Second, the real-time estimation of the CFR has to take into account the time delay from illness onset to death and, thus, requires us to employ an appropriate statistical method to address censoring. This point must be considered, because all the cases are not fully exposed to the risk of death at a point in time during the course of an epidemic, and a simple ratio of the cumulative numbers of deaths to cases can yield biased (mostly, underestimated) CFR [10–13]. Third, it is critical to always keep it in mind that the risk of death is heterogeneous. In particular, the higher risk of influenza death than healthy adults is seen among those with underlying health conditions [14], including chronic obstructive pulmonary disease, asthma, pregnancy, chronic kidney failure, and diabetes. Perhaps reflecting this feature, the CFR clearly differs by age with the highest estimate among elderly and infants and the lowest among school-age children and young adults [15, 16]. Fourth, during an early stage of a pandemic, the number of deaths still remains very small and so the estimation of CFR suffers from broad uncertainty. Given that the CFR of influenza is likely to be small, and suffers from wide uncertainty, it is fruitful to clarify the minimum number of cases that are required to determine if the estimated CFR in real time is significantly below a prespecified cut-off value such as 2.0%.

While directly addressing clinically mild features and case ascertainment bias calls for synthesizing epidemiological evidence, for example, by employing hierarchical modeling approach [8], it is also important to clarify what can be done with readily available epidemiological information, such as confirmed cases and confirmed deaths. In the present study, we aim to propose a method to estimate the CFR based on the limited epidemiological data during the early stage of an epidemic. Through this investigation, we also aim to clarify the minimum number of days that are required to explicitly compare the estimated CFR to predetermined cut-off values of the CFR.

#### 2. Materials and Methods

##### 2.1. Assumptions

For clarity, here we describe the underlying epidemiological assumptions and settings. First, we focus on the early stage of a pandemic and ignore the depletion of susceptible individuals during this particular time period in which the number of newly infected individuals increases exponentially; that is, we focus on the log-linear phase alone for simplicity. Second, in realistic settings, cannot be directly counted as a function of time, and it is possible to observe only the confirmed cases, . Third, during the early epidemic phase, a constant factor, which scales the ratio of confirmed cases to all infected individuals, is assumed to remain a constant. In other words, we assume that the frequency of confirmed diagnosis among infected individuals does not vary over time. Fourth, we assume that the time delay from infection to death is independently and identically distributed and denotes the conditional probability density function as of length days since infection. Moreover, among the confirmed cases, we assume that all death counts are recorded over time through surveillance system. Except for being reflected in the generation time distribution and the reproduction number, the event of death is assumed to be independent of the process of renewal. Finally, we consider a public health setting in which the time of emergence (or the time to initiate exponential growth) is known (even approximately) as was the case in a specific epidemic study in which the starting time point of an epidemic was estimated [17, 18]. In the next subsection, we describe the estimation procedure of only a homogeneous population. However, the estimation problem of a population with heterogeneous risks of infection and death is discussed in Section 3.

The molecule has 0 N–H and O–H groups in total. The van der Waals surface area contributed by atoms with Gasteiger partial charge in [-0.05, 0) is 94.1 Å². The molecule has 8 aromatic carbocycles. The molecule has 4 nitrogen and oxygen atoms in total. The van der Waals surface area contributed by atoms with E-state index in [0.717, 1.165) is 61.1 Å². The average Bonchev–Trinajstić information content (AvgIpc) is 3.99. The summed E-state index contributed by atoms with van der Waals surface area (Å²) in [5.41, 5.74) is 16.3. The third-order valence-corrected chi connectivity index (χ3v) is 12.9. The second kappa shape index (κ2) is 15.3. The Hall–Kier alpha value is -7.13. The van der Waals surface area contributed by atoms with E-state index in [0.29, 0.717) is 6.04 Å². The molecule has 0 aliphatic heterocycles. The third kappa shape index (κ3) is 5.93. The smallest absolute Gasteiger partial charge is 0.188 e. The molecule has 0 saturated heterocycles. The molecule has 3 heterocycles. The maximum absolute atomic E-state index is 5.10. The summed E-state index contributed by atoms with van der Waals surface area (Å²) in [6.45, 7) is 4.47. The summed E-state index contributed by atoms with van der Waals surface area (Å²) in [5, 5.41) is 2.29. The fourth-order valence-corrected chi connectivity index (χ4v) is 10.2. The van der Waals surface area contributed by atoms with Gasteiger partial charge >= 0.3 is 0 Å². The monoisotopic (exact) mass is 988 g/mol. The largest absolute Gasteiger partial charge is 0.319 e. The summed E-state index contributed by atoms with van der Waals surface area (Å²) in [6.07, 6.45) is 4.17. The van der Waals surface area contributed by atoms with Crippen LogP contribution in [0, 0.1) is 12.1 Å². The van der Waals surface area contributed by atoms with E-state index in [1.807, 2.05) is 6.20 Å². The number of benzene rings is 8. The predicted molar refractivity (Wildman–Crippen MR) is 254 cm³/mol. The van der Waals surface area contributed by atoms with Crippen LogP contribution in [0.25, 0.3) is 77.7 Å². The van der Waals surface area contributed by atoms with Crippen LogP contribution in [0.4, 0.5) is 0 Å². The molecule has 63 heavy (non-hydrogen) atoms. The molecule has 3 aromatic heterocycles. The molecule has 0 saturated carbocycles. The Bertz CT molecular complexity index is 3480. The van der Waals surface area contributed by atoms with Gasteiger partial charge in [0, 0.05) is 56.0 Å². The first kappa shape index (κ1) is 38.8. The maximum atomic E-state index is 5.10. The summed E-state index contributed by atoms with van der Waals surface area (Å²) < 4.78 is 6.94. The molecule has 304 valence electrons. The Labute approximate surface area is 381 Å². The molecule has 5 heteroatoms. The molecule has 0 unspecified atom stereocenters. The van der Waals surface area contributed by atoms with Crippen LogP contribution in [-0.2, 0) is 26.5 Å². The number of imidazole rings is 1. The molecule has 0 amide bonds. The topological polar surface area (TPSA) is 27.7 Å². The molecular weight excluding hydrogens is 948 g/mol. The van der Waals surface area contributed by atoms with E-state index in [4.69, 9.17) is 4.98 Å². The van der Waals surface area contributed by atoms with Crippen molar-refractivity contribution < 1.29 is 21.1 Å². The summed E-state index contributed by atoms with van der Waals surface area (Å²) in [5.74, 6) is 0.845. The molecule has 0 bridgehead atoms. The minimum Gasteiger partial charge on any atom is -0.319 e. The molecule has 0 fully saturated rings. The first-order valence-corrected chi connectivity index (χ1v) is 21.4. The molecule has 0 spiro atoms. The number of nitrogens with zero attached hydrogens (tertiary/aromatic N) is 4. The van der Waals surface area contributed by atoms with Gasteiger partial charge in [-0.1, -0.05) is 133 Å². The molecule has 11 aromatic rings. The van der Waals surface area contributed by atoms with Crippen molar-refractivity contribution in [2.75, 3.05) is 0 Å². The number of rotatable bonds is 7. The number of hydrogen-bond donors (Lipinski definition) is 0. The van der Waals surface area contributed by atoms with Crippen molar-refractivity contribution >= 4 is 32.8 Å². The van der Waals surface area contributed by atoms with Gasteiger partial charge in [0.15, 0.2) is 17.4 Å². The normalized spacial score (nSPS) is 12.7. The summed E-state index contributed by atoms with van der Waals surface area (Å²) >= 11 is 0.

##### 2.2. Model Structure

We first describe the model structure deterministically. Throughout the paper, we ignore demographic stochasticity in infection process (see Section 4). Let be the incidence of infection at calendar time . Also, let be the time at which an epidemic starts with a single index case. Then increase exponentially as follows: where is the exponential growth rate of incidence. It should be noted that may be referred to as the intrinsic growth rate, if the incidence data in question deals with only the very early exponential growth phase of an epidemic. However, as long as we consider the exponential growth as crude approximation of the epidemic curve, the exponential growth phase can be longer than that governed by the intrinsic growth rate and is not restricted to be the very early epidemic phase (e.g., as was practiced previously [19, 20]). Let be the CFR among all infected individuals. Assuming that the conditional probability density function of the time from infection to death is known, the number of deaths is modeled as which can be rewritten as where represents the moment-generating function of the time from infection to death given the exponential growth rate . One may integrate both sides and use the cumulative number of deaths by day for the estimation of CFR. The estimator of the CFR is then given by Other than parameters for , which we will assume as known, the estimator (4) indicates that, to estimate the CFR, an unknown parameter has to be estimated from an additional series of data other than the death process, for example, from the confirmed case series. The exponential growth rate quantifies the denominator of the above-mentioned estimator. To estimate , we analyze the incidence of confirmed cases, . Let denote the proportion of confirmed cases to the total of infected individuals the data-generating process of is described by where is the density function of the time from infection to confirmatory diagnosis and represents the moment-generating function given the exponential growth rate . We refer to the parameter as the confirmed coefficient (i.e., ) which acts as a constant factor to translate into .